Are there different classifications or just the one? How does our galaxy group compare with others?
A galaxy group is a set of galaxies that are close together and gravitationally bound, i.e. barring outside influences they will stay together indefinitely. That means a galaxy that is in the space occupied by the group but "passing through" it at a high velocity would not be considered part of the group.
The upper limit for calling it a group is roughly 50, bigger accumulations of galaxies are called clusters (which may consist of many groups). The borders between adjacent groups may be uncertain.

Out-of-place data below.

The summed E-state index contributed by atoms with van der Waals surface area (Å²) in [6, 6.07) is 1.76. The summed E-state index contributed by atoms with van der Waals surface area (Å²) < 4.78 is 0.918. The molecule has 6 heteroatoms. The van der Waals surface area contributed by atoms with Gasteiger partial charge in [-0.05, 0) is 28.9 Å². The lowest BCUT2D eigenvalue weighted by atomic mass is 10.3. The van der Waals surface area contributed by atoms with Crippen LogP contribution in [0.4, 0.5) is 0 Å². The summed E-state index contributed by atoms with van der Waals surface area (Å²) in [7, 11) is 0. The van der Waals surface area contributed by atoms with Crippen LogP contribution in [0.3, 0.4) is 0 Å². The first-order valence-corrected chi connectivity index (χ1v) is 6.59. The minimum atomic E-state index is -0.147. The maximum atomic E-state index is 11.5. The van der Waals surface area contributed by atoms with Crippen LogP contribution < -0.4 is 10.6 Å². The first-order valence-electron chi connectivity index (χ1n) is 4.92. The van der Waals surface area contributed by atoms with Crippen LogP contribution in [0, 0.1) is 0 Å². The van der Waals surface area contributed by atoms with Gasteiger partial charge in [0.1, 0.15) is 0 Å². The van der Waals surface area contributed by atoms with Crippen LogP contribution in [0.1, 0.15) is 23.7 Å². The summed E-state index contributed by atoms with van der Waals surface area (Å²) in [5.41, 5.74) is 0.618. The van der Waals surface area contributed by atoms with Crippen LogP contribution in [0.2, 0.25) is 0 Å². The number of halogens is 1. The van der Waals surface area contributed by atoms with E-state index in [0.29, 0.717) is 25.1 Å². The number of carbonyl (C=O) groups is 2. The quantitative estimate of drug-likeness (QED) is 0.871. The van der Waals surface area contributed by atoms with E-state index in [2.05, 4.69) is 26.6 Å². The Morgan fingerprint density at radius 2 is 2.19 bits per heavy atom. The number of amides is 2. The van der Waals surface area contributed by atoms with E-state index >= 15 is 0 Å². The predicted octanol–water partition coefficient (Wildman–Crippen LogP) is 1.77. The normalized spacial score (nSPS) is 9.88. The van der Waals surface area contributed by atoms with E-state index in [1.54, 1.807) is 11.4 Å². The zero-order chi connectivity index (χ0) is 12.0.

These aren't mathematical definitions and actual usage is often based on tradition more than on measurements. It's just like geography: you could debate endlessly whether a given piece of high ground should be called a hill or a mountain, and whether something is a separate mountain or a subpeak, but sensible people recognize it as a waste of time, make up a clear but arbitrary numeric distinction without strongly insisting on its usage.